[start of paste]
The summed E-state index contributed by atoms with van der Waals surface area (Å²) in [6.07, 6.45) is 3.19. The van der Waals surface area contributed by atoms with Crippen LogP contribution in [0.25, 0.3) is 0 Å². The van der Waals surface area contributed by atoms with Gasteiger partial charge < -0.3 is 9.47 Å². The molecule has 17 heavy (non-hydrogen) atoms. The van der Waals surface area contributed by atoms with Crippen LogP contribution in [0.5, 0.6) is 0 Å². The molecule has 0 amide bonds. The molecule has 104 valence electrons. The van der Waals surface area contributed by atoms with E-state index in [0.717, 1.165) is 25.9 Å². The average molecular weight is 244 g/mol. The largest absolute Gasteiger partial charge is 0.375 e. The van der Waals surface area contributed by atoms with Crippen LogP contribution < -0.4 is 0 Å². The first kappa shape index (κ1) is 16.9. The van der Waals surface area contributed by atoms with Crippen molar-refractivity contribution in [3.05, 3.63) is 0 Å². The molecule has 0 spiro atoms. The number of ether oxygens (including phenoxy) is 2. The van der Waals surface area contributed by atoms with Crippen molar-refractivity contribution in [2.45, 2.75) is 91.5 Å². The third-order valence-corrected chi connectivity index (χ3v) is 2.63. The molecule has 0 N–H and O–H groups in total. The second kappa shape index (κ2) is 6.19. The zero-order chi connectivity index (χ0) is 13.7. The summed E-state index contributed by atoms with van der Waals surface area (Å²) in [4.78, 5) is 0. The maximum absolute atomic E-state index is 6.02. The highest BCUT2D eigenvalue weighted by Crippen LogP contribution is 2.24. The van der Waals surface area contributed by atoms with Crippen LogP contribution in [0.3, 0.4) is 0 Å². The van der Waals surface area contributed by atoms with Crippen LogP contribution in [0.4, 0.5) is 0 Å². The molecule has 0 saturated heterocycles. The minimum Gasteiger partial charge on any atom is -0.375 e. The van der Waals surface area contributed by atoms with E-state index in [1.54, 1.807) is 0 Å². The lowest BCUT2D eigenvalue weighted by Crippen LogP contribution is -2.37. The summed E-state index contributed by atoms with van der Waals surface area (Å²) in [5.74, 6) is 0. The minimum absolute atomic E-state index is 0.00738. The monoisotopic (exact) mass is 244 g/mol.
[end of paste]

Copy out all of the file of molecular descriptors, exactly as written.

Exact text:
The summed E-state index contributed by atoms with van der Waals surface area (Å²) in [6.07, 6.45) is 3.19. The van der Waals surface area contributed by atoms with Crippen LogP contribution in [0.25, 0.3) is 0 Å². The van der Waals surface area contributed by atoms with Gasteiger partial charge < -0.3 is 9.47 Å². The molecule has 17 heavy (non-hydrogen) atoms. The van der Waals surface area contributed by atoms with Crippen LogP contribution in [0.5, 0.6) is 0 Å². The molecule has 0 amide bonds. The molecule has 104 valence electrons. The van der Waals surface area contributed by atoms with E-state index in [0.717, 1.165) is 25.9 Å². The average molecular weight is 244 g/mol. The largest absolute Gasteiger partial charge is 0.375 e. The van der Waals surface area contributed by atoms with Crippen LogP contribution < -0.4 is 0 Å². The first kappa shape index (κ1) is 16.9. The van der Waals surface area contributed by atoms with Crippen molar-refractivity contribution in [3.05, 3.63) is 0 Å². The molecule has 0 spiro atoms. The number of ether oxygens (including phenoxy) is 2. The van der Waals surface area contributed by atoms with Crippen molar-refractivity contribution in [2.45, 2.75) is 91.5 Å². The third-order valence-corrected chi connectivity index (χ3v) is 2.63. The molecule has 0 N–H and O–H groups in total. The second kappa shape index (κ2) is 6.19. The zero-order chi connectivity index (χ0) is 13.7. The summed E-state index contributed by atoms with van der Waals surface area (Å²) in [4.78, 5) is 0. The maximum absolute atomic E-state index is 6.02. The highest BCUT2D eigenvalue weighted by Crippen LogP contribution is 2.24. The van der Waals surface area contributed by atoms with Crippen LogP contribution in [0.3, 0.4) is 0 Å². The van der Waals surface area contributed by atoms with Crippen LogP contribution in [0.4, 0.5) is 0 Å². The molecule has 0 saturated heterocycles. The minimum Gasteiger partial charge on any atom is -0.375 e. The van der Waals surface area contributed by atoms with E-state index in [1.54, 1.807) is 0 Å². The lowest BCUT2D eigenvalue weighted by Crippen LogP contribution is -2.37. The summed E-state index contributed by atoms with van der Waals surface area (Å²) in [5.74, 6) is 0. The minimum absolute atomic E-state index is 0.00738. The monoisotopic (exact) mass is 244 g/mol.